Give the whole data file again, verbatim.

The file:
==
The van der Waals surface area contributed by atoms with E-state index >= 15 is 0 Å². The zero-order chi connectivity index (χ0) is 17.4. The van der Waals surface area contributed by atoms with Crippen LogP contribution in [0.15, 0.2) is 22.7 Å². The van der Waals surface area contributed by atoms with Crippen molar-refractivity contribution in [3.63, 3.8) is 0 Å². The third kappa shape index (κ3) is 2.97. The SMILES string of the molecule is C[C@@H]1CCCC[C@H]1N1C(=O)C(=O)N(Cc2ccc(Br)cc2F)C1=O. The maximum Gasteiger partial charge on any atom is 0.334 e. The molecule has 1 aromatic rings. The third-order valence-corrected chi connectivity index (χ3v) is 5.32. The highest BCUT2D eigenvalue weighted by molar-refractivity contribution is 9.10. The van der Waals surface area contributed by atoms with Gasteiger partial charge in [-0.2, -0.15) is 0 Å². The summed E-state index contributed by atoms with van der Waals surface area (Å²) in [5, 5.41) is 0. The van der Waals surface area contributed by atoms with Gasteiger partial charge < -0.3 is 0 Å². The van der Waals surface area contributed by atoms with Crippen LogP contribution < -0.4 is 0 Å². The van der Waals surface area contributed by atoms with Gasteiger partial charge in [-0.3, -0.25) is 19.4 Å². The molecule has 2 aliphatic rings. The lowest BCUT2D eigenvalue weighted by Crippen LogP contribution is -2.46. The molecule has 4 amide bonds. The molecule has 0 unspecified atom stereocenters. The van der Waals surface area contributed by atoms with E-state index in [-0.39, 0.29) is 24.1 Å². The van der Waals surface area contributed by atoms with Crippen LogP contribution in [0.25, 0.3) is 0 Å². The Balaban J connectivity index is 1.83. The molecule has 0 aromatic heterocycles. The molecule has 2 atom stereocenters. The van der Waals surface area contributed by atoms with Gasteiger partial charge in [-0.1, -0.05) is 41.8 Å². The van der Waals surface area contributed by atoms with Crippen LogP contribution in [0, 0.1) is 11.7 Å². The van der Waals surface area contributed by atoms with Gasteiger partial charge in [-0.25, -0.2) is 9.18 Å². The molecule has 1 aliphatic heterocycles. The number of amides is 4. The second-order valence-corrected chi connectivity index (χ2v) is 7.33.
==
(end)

The van der Waals surface area contributed by atoms with E-state index >= 15 is 0 Å². The zero-order chi connectivity index (χ0) is 17.4. The van der Waals surface area contributed by atoms with Crippen LogP contribution in [0.15, 0.2) is 22.7 Å². The van der Waals surface area contributed by atoms with Crippen molar-refractivity contribution in [3.63, 3.8) is 0 Å². The third kappa shape index (κ3) is 2.97. The SMILES string of the molecule is C[C@@H]1CCCC[C@H]1N1C(=O)C(=O)N(Cc2ccc(Br)cc2F)C1=O. The maximum Gasteiger partial charge on any atom is 0.334 e. The molecule has 1 aromatic rings. The third-order valence-corrected chi connectivity index (χ3v) is 5.32. The highest BCUT2D eigenvalue weighted by molar-refractivity contribution is 9.10. The van der Waals surface area contributed by atoms with Gasteiger partial charge in [-0.2, -0.15) is 0 Å². The summed E-state index contributed by atoms with van der Waals surface area (Å²) in [5, 5.41) is 0. The van der Waals surface area contributed by atoms with Gasteiger partial charge < -0.3 is 0 Å². The van der Waals surface area contributed by atoms with Crippen LogP contribution < -0.4 is 0 Å². The van der Waals surface area contributed by atoms with Gasteiger partial charge in [-0.3, -0.25) is 19.4 Å². The molecule has 2 aliphatic rings. The lowest BCUT2D eigenvalue weighted by Crippen LogP contribution is -2.46. The molecule has 4 amide bonds. The molecule has 0 unspecified atom stereocenters. The van der Waals surface area contributed by atoms with E-state index in [-0.39, 0.29) is 24.1 Å². The van der Waals surface area contributed by atoms with Crippen LogP contribution in [0.25, 0.3) is 0 Å². The Balaban J connectivity index is 1.83. The molecule has 0 aromatic heterocycles. The molecule has 2 atom stereocenters. The van der Waals surface area contributed by atoms with Gasteiger partial charge in [-0.1, -0.05) is 41.8 Å². The van der Waals surface area contributed by atoms with Crippen LogP contribution in [0, 0.1) is 11.7 Å². The van der Waals surface area contributed by atoms with Gasteiger partial charge in [-0.25, -0.2) is 9.18 Å². The molecule has 1 aliphatic heterocycles. The number of amides is 4. The second-order valence-corrected chi connectivity index (χ2v) is 7.33.